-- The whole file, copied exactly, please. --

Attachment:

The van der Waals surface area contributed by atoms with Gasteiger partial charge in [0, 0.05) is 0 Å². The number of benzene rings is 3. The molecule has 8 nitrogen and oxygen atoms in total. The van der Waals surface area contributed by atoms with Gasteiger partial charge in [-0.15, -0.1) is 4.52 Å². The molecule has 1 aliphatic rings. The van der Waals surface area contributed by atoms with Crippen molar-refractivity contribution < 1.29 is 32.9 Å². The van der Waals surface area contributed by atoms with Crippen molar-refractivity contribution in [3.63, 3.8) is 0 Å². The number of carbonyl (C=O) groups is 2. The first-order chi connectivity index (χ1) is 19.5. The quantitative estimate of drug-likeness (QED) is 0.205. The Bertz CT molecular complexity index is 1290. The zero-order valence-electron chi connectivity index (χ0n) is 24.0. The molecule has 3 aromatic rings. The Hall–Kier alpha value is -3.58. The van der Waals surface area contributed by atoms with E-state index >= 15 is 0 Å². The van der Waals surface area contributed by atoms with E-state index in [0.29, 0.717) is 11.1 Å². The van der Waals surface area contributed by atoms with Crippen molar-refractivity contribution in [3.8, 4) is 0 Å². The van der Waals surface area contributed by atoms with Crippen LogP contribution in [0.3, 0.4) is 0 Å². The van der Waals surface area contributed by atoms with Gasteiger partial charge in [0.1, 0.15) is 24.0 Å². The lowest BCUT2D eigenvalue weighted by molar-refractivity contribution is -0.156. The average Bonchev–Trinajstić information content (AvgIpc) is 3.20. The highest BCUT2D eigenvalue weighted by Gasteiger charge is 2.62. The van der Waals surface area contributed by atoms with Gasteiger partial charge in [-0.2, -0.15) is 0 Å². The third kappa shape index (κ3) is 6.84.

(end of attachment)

The van der Waals surface area contributed by atoms with Gasteiger partial charge in [0, 0.05) is 0 Å². The number of benzene rings is 3. The molecule has 8 nitrogen and oxygen atoms in total. The van der Waals surface area contributed by atoms with Gasteiger partial charge in [-0.15, -0.1) is 4.52 Å². The molecule has 1 aliphatic rings. The van der Waals surface area contributed by atoms with Crippen molar-refractivity contribution < 1.29 is 32.9 Å². The van der Waals surface area contributed by atoms with Crippen molar-refractivity contribution in [3.63, 3.8) is 0 Å². The number of carbonyl (C=O) groups is 2. The first-order chi connectivity index (χ1) is 19.5. The quantitative estimate of drug-likeness (QED) is 0.205. The Bertz CT molecular complexity index is 1290. The zero-order valence-electron chi connectivity index (χ0n) is 24.0. The molecule has 3 aromatic rings. The Hall–Kier alpha value is -3.58. The van der Waals surface area contributed by atoms with E-state index >= 15 is 0 Å². The van der Waals surface area contributed by atoms with E-state index in [0.29, 0.717) is 11.1 Å². The van der Waals surface area contributed by atoms with Crippen molar-refractivity contribution in [3.8, 4) is 0 Å². The van der Waals surface area contributed by atoms with Crippen LogP contribution in [0.3, 0.4) is 0 Å². The van der Waals surface area contributed by atoms with Gasteiger partial charge in [0.1, 0.15) is 24.0 Å². The lowest BCUT2D eigenvalue weighted by molar-refractivity contribution is -0.156. The average Bonchev–Trinajstić information content (AvgIpc) is 3.20. The highest BCUT2D eigenvalue weighted by Gasteiger charge is 2.62. The van der Waals surface area contributed by atoms with Gasteiger partial charge in [-0.2, -0.15) is 0 Å². The third kappa shape index (κ3) is 6.84.